The behaviour of pupils in schools has been a cause for concern for many decades now. During this time and particularly since the 2011 guidance for teachers on behaviour and discipline in schools was issued, notable progress has been made. All schools now have behaviour management policies in place.
The most serious bad behaviours, including criminal acts, violence, or threats of violence, occur rarely at most schools. However, what is often erroneously termed low level disruption appears to be a persistent problem. It is a daily fact of life for many teachers and pupils. Some individual disruption may appear fairly trivial, such as a child caught chewing gum, others may be more serious, such as a child using a mobile phone inappropriately during a lesson.
However, even single incidents of misbehaviour can interrupt a lesson and when disruption occurs persistently the cumulative impact can have a negative impact on teaching and learning.
Persistent low level disruption takes distracts pupils from learning and takes teachers time away from teaching. Pupils looking for support with their learning are less likely to be able to access it if their teacher is busy dealing with disruption.
Dealing with persistent low level disruption is exhausting and frustrating for teachers. It may contribute to teachers leaving the profession and the perception of unruly classrooms may deter potential recruits from taking up a career in teaching. Most schools now have policies and procedures (institutional behaviour management policies) in place to deal with disruption and disorder.
However, not all schools effectively implement the policies they have. A lack of consistency in the application of policies demoralises teachers and leads pupils to identify the system as being unfair and to push boundaries as a result.
In particular, teachers are looking for senior leaders within their school to support, rather than, on occasion, undermine the decisions they have made. In addition, teachers would welcome dedicated time both at the start of their careers, and throughout, to receive up to date advice and guidance on best practice in behaviour management. This could be part of regular continuing professional development. Zero tolerance behaviour management policies are currently garnering a great deal of attention. In some schools, such an approach has proved to be highly effective. However, it is not the only effective approach to behaviour management and some schools are well-run, orderly and disciplined environments without zero-tolerance policies.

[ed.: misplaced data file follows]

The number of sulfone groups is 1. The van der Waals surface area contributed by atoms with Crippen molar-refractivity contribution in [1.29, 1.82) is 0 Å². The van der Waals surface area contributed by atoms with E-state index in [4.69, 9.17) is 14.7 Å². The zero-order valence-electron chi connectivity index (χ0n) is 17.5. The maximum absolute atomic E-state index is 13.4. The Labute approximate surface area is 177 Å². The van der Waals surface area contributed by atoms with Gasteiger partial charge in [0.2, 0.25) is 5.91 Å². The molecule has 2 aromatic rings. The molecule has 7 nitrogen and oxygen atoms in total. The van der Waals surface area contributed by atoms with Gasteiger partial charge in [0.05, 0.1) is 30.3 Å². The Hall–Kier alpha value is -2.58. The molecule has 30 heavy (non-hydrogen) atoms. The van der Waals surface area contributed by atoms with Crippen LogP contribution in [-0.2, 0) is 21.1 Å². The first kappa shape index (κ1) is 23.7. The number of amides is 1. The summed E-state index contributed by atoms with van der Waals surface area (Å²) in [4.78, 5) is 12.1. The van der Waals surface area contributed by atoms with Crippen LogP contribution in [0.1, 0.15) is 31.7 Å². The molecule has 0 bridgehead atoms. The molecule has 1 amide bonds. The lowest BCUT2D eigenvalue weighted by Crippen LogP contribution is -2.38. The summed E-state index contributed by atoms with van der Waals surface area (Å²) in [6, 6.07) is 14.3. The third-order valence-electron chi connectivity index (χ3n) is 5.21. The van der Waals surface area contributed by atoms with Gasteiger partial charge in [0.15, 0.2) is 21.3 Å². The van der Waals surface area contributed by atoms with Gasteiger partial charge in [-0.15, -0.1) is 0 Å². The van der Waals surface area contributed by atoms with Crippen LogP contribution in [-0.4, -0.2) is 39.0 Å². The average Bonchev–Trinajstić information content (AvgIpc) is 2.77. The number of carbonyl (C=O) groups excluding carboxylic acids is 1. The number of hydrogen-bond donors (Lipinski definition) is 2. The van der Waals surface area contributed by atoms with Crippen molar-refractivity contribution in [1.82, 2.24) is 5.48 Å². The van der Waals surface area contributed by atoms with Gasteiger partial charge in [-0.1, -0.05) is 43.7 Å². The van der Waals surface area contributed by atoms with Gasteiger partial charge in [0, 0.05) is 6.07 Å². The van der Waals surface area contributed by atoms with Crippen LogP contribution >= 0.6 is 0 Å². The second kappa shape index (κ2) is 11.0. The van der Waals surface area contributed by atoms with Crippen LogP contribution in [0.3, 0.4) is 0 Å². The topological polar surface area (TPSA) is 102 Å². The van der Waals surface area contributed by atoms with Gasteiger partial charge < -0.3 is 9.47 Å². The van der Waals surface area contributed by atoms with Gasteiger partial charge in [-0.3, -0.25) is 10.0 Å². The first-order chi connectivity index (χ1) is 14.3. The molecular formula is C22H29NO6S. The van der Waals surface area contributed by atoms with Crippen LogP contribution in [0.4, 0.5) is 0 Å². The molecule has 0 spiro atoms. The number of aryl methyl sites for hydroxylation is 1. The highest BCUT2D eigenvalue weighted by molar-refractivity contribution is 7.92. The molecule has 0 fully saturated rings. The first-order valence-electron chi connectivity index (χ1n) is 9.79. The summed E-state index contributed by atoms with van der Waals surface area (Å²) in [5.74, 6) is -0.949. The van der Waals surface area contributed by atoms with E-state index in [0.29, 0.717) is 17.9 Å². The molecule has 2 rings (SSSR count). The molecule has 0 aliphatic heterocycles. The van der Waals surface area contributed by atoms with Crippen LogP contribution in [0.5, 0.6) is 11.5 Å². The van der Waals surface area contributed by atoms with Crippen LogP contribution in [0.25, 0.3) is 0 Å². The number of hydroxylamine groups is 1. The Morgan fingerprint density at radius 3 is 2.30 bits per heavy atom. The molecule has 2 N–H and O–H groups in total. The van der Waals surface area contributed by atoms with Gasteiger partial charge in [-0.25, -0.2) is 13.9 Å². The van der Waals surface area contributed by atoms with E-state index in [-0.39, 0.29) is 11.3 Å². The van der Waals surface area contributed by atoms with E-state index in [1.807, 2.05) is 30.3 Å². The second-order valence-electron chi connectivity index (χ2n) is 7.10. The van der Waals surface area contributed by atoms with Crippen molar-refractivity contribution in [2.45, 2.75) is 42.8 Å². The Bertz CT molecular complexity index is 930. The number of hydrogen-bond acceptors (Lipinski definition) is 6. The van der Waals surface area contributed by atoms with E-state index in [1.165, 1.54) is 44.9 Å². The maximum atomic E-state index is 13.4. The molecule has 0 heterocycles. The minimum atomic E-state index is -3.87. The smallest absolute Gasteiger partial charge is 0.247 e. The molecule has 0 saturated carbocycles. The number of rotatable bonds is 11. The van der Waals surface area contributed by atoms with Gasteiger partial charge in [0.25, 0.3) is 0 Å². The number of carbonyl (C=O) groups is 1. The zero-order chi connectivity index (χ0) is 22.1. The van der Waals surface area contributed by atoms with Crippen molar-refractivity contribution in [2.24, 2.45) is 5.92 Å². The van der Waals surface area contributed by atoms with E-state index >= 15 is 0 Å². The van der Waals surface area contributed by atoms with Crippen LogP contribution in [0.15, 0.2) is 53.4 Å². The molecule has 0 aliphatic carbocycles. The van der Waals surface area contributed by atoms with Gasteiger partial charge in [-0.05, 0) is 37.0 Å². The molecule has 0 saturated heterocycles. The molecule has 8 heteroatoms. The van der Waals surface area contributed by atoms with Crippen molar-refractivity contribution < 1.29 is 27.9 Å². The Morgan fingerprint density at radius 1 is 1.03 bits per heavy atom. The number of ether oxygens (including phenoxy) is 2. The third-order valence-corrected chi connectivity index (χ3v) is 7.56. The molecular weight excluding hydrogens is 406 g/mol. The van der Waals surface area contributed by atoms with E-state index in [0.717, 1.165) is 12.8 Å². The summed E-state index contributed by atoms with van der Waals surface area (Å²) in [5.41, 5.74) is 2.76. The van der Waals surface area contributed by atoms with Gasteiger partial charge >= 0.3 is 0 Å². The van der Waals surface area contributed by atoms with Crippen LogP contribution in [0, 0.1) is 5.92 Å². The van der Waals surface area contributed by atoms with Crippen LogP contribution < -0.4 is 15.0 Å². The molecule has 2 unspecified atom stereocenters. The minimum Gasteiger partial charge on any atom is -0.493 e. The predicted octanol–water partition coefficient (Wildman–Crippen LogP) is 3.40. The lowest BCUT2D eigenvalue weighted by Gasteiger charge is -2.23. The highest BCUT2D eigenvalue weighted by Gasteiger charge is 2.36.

In order for pupil behaviour to improve further, what is needed now are not more government directives from the Department for Education but for more diligent and consistent enforcement of existing school behaviour policies. We need a cultural shift where high standards of behaviour are assumed to be the norm and, for teachers, discussing behaviour management is considered a professional responsibility rather than a source of failure. Our research shows that parents, pupils and teachers all want a school environment in which all pupils are expected to behave, are challenged and sanctioned when they do not.
Mobile phones and social media pose a particular problem in the classroom. However, rules that are enforced at a national level, such as the ban on children taking mobile phones to school recently implemented by the French government, take no account of the circumstances of individual schools, the philosophy of a governing body or the preferred pedagogical approach of teachers. They risk undermining, rather than reinforcing the authority of teachers who are left as deferential to externally imposed rules as their pupils.
There are many schools where high standards of behaviour are effectively maintained. Some, but by no means all, adopt a zero tolerance approach to discipline. We concur with the conclusion of the Bennett Report that Bennett: Schools vary enormously in composition and context. Their challenges are similarly varied. It is therefore impossible to prescribe a set of leadership strategies that will guarantee improvement in all circumstances. The Department for Education and Ofsted should, as at present, support the work of all schools that are effectively managing pupil behaviour, rather than looking to hold such schools to a new set of expectations.